In a move some are calling racist and excessive, Israel’s parliament passed a vote to impost tougher penalties on people who throw stones at vehicles and roads.
Young children who are caught throwing stones could face up to 20 years in prison, after lawmakers voted 69 to 17 in favour of the harsh punishments on Monday.
“Tolerance toward terrorists ends today. A stone-thrower is a terrorist and only a fitting punishment can serve as a deterrent and just punishment,” Israel’s Justice Minister Ayelet Shaked, of the far-right Jewish Home party, said in a statement.
Confrontations between Palestinian youths and Israeli police routinely degenerate into violent clashes, and stone-throwing has been a symbol of Palestinian resistance since the first Palestinian uprising, or Intifada, against Israel in the late 1980s and early 1990s.
Since 2011 three Israelis, including a baby and a girl, have been killed in the occupied West Bank after rocks were thrown at vehicles they were in.
Human rights groups have criticised Israel for using excessive force including live fire in suppressing Palestinian demonstrations, causing dozens of deaths and hundreds of injuries.
The new law allows for a sentence of up to 20 years in jail for throwing a rock at a vehicle with the intent of causing bodily harm and 10 years in prison if intent was not proven.
Prosecutors in such cases have usually sought sentences of no more than three months in jail when the offence does not result in serious injury.
Qadura Fares, head of the Palestinian Prisoner Club, an organisation that advocates on behalf of Palestinian prisoners in Israeli jails, said the new law was “racist”.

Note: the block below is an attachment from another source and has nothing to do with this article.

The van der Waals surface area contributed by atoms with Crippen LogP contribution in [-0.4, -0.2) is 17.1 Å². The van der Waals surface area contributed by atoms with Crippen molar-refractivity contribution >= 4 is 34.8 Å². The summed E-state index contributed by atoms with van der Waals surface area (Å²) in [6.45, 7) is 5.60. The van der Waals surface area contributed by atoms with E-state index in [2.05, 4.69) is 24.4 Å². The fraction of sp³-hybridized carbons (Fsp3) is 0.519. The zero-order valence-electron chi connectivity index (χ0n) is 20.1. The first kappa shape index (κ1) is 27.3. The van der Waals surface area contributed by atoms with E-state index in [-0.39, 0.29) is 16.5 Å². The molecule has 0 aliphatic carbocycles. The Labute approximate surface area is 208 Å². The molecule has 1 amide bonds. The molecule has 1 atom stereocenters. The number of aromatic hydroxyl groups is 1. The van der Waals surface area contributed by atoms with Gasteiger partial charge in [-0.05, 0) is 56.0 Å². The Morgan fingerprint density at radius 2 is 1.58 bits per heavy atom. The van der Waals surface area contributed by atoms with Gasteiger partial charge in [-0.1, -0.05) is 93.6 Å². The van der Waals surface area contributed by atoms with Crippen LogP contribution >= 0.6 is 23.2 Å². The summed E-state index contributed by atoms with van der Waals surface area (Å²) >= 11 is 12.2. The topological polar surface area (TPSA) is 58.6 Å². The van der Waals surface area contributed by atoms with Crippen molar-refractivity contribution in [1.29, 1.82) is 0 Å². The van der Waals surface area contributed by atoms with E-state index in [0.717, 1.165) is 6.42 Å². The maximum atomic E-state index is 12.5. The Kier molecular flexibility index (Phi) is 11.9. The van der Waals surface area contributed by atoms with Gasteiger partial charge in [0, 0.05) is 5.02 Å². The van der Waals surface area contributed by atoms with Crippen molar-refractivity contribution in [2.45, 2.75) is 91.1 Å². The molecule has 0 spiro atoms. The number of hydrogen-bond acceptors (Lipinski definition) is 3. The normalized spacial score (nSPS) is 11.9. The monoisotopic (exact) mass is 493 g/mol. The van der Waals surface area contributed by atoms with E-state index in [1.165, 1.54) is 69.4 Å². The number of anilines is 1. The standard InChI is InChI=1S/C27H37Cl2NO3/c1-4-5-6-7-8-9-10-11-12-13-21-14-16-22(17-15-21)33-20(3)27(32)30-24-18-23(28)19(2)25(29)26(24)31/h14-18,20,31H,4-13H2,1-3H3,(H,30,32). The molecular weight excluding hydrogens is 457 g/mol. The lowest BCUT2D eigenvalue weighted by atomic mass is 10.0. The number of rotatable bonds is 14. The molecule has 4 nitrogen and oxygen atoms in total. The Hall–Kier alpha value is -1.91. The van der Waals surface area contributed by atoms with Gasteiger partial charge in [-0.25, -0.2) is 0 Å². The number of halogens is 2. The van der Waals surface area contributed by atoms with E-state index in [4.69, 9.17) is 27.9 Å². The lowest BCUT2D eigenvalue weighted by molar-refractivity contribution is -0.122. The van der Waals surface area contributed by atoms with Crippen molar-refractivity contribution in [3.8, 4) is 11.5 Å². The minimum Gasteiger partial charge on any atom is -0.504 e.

“This law is hateful and contradicts the most basic rule that the punishment fit the offence,” he said.
The law would cover territory including East Jerusalem, but not the occupied West Bank, most of which is under the jurisdiction of the Israeli military.
Israel hands down about 1,000 indictments a year for rock-throwing, according to the Israeli Knesset.
Prime Minister Benjamin Netanyahu’s right-wing government faced growing calls to take action after the Palestinian protests in 2014 over the Gaza war and the burning alive of a Palestinian teenager in a suspected revenge attack for the killing of three Israeli teens by Palestinian militants.
During the protests, stones were regularly thrown at the city’s light railway.
The new legislation was originally promoted by Shaked’s predecessor, centrist Tzipi Livni.
The Palestinians seek a state in East Jerusalem, the West Bank and Gaza Strip. US-brokered peace talks between Israel and the Palestinians broke down in 2014.
Latest posts by Sean Adl-Tabatabai (see all)
- Europes Largest Pedophile Ring Busted – Media Blackout - July 24, 2017
- Israel Caught Harvesting Organs From Dead Syrians - July 24, 2017
- Hungarian PM Pledges To Protect Poland From EU Coup d’etat - July 24, 2017